By Aditya Pratap, Advocate at Bombay High Court
Founder, Aditya Pratap & Associates, Advocates and Law Offices
The megapolis called Mumbai has recently acquired new-found infamy in the wake of numerous fire incidents, which have caused considerable loss of life and property. Be it the inferno at Kamala Mills or the blaze at Crystal Tower in Parel, fire proved to be a deadly nemesis for both, the rich and the poor. According to statistics issued by the Mumbai Fire Brigade, Mumbai saw 48,434 fires between 2008 to 2018, with 600 people losing their lives. These figures are not only alarming but also call into question the enforcement of development control regulations which are meant to reduce the risk in the first place.
Laws Governing Fire Safety in Mumbai – Reduced to Paper Tigers:
Fire safety in Mumbai is governed by a series of laws, which included the Development Control Regulations of 1991 (now 2034) and the Maharashtra Fire Prevention and Life Safety Measures Act of 2006 (referred to as the “Fire Act” in this article). While the Development Control Regulations are concerned with the architectural and technical aspects of building design, the Fire Act requires building owners and occupants to install fire fighting measures and ensure proper evacuation measures in the case of fire emergency.
Despite infringement of both these laws punishable with criminal penalties, it is a travesty that they have been reduced to paper tigers. Builders, in connivance with public officials, obtain approvals for plans which are prima facie illegal. Such building plans are devoid of marginal and rear open spaces to such an extent that even automobiles, let alone heavy fire engines, cannot drive around them. Further recreational areas meant for gardens are passed off as paved access areas, thereby denying residents of critical open spaces of extreme importance to health and life safety.
The Maharashtra Fire Prevention and Life Safety Measures Act, 2006 – An Overview:
The Maharashtra Fire Prevention and Life Safety Measures Act of 2006 was passed in order to enhance the effectiveness of fire prevention and life safety measures in different types of buildings in the State of Maharashtra. The Act contains comprehensive guidelines towards securing the fire safety of old as well as new buildings in the State of Maharashtra.
The Fire Prevention Act applies to all building owners and occupants. Even licensees and tenants are classified as ‘occupiers’ and hence, are duty bound to comply with the provisions of the Act. Under Section 3, every building owner or occupier is duty-bound to provide adequate fire-prevention and fire-fighting measures within their buildings. Further, no completion certificate shall be granted to a new structure unless it contains the requisite fire safety measures as mandated under the Act.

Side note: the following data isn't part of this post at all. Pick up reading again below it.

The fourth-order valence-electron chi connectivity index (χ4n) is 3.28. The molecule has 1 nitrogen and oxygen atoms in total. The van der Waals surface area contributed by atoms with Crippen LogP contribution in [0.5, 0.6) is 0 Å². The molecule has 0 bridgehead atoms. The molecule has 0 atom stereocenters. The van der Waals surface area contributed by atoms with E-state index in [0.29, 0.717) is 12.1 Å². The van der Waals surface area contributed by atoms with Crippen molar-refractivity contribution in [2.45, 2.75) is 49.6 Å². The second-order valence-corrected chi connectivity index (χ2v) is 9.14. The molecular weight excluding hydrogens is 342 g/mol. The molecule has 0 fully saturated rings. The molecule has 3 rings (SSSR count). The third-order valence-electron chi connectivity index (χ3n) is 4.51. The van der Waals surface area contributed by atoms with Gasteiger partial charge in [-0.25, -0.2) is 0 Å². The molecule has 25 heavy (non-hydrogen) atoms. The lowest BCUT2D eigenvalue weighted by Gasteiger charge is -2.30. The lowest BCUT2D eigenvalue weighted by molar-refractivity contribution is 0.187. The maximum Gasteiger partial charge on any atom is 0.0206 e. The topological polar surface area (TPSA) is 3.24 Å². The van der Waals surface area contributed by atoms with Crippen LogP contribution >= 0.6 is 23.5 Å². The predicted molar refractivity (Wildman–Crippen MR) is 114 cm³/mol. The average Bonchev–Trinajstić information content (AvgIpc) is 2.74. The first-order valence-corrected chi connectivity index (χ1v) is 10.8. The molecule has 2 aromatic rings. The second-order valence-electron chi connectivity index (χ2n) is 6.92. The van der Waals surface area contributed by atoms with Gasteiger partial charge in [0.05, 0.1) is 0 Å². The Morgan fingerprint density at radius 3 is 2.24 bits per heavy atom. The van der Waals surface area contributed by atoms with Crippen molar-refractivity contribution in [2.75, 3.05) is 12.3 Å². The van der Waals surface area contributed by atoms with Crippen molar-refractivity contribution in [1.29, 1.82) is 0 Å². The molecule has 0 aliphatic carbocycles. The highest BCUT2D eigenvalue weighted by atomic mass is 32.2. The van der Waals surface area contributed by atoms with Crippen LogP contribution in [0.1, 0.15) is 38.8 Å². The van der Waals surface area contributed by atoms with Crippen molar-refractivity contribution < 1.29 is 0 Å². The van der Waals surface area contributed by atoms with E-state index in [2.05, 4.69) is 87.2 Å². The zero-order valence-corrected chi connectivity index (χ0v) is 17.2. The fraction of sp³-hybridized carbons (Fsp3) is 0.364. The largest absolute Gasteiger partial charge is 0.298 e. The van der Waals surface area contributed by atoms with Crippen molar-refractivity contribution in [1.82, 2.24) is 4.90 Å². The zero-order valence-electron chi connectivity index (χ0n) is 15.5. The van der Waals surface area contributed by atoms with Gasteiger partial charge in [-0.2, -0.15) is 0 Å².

The duties required under Section 3 of the Act include maintaining fire pumps, hoses, fire extinguishers as well as keeping fire exits clear of obstacles. The first responsibility for compliance would fall on the building owner or the cooperative housing society managing the building. If they are not present, then the responsibility would fall on the occupants. Further in order to ensure compliance. Further, a certificate, duly signed by a licensed fire expert, must be submitted every six months to the Chief Fire Officer stating that all fire safety measures and equipment are in working condition.
Under Section 5, the Chief Fire Officer has the power to inspect any building after giving three hours’ prior notice. If he finds any fire fighting equipment defective or encroachments in the fire exits and refuge areas, then he can direct their immediate removal to ensure the safety of their inhabitants. If any person refuses to comply with the Act or directions issued by the Chief Fire Officer, then the building or premises can be sealed under Section 8 of the Act. Further imprisonment up to three years is provided for persons acting in violation of the Act, along with heavy fines.
With an incidence of building fires on the rise in Mumbai city, strict enforcement of the Maharashtra Fire Prevention Act, 2006 has already commenced. Inspection visits by Fire Officers are on the rise and they can be routinely seen inspecting residential buildings. Therefore it is imperative that not only housing societies but also their individual resident members take interest in ensuring their building’s compliance with the provisions of the Act. Regular organisation of fire safety drills along with sensitization programs will mark a step forward in this direction. Only then would Mumbai be able to overcome the horrors of gruesome infernos that have brought it much infamy in recent times.
(Disclaimer: The views expressed by the author is his own. AT takes no responsibility for the same.)